Books for Sisters’ Day (August 7th)

Me Too by Mercer Mayer

Are these sibling expressions universal, or was it just us?

I’ve had a sister for forty years now but just found out this year that we have our own holiday: Sisters’ Day! It’s celebrated on the first Sunday of August. (I have also seen it promoted as singular “Sister’s Day” and the non-possessive “Sisters Day,” but since I have a sister and she has me, I’m choosing the plural possessive variety.)

Maple and Willow TogetherAs a little sister growing up in the late ’70s and early ’80s, sister books A Baby Sister for Frances and Me Too! were my jam. Those classics are still in print (and selling well at Queen Anne Book Company), but there are more recent picture books to celebrate sisters, too. I particularly like the Maple and Willow books by Lori Nichols. The sisters are loving but realistically so–they get their feelings hurt and they have misunderstandings, but their bond is always strong.

Nancy and PlumIn the middle reader category, I grew up with more Here Where the Sunbeams Are Greenstrong sister classics; I returned to the Ramona series and Little Women again and again. One classic I didn’t discover until its reissue in 2010 with Mary GrandPre illustrations was Betty MacDonald’s Nancy and Plum. The year in the life of these charming and resilient sisters still strikes a chord, so I make sure to keep it on our store’s shelves.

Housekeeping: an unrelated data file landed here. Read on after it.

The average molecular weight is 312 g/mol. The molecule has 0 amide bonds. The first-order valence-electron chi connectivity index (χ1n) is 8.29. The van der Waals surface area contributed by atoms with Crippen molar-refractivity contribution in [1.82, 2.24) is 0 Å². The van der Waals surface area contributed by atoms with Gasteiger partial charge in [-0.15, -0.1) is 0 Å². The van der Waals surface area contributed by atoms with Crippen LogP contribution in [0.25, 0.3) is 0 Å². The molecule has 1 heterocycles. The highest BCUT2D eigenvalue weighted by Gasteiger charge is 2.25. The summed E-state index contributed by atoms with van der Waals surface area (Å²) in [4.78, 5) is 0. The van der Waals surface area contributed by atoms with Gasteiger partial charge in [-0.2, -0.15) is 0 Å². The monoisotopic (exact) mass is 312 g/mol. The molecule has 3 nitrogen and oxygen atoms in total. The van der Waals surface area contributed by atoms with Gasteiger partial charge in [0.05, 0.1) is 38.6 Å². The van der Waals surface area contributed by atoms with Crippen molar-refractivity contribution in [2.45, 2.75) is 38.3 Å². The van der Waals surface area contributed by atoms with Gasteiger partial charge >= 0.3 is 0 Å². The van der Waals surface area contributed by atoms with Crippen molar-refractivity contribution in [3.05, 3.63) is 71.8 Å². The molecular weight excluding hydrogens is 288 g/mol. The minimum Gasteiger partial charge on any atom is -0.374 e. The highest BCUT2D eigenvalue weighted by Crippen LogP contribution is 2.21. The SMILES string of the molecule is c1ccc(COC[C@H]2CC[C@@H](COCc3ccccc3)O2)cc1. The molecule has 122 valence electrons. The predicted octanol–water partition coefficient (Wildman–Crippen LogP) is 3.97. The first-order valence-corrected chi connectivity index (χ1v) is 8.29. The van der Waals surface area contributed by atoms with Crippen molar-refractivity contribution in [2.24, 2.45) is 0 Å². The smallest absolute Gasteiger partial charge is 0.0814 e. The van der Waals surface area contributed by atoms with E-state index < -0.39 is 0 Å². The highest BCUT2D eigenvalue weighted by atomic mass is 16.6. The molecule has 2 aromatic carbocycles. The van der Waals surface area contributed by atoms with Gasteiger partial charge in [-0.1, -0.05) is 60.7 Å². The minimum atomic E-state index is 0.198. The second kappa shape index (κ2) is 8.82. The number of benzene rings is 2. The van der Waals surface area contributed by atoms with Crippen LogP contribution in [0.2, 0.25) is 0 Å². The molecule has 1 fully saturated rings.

A contemporary novel featuring two more sisters I love is Here Where the Sunbeams Are Green. Madeline and Ruby (“Mad” and “Roo”) have very different personalities, but they work together to try to solve the mystery of their dad’s disappearance in a Central American jungle. It has great adventure and complex sister relationships that really resonated.

The Trouble with TwinsComing out on August 9 is another wonderfully complex sister story for 8-12-year-olds: The Trouble with Twins. Henrietta and Arabella are twins who are nearly identical, but not at all alike. Henrietta commits a horrible act and is sent away. Despite their differences, both girls long to be together, so they both work to be reunited. There’s some delicious bad-girl mischief and a delightful narrative voice (together with hilarious mother-daughter reader asides that remind me of The Princess Bride) that begs to be read aloud.Peace Love and Baby Ducks

For teen sisters, I highly recommend Peace, Love, and Baby Ducks. There’s love, jealousy, resentment, and the whole stew of teenage sisters’ emotions in a funny, poignant, entertaining novel.

Teens and adults alike can also explore sisters in novels ranging from Sense and Sensibility to My Sister’s Keeper. Talk about a range!

Share some of your favorite sister books, old or new, below in the comments.

Tegan Tigani is a bookseller and children’s book buyer at Queen Anne Book Company in Seattle. When she was growing up, one of her nicknames was Me Too. She has a very wise and patient sister. 

Articles in this series

  • Books for Sisters' Day (August 7th)

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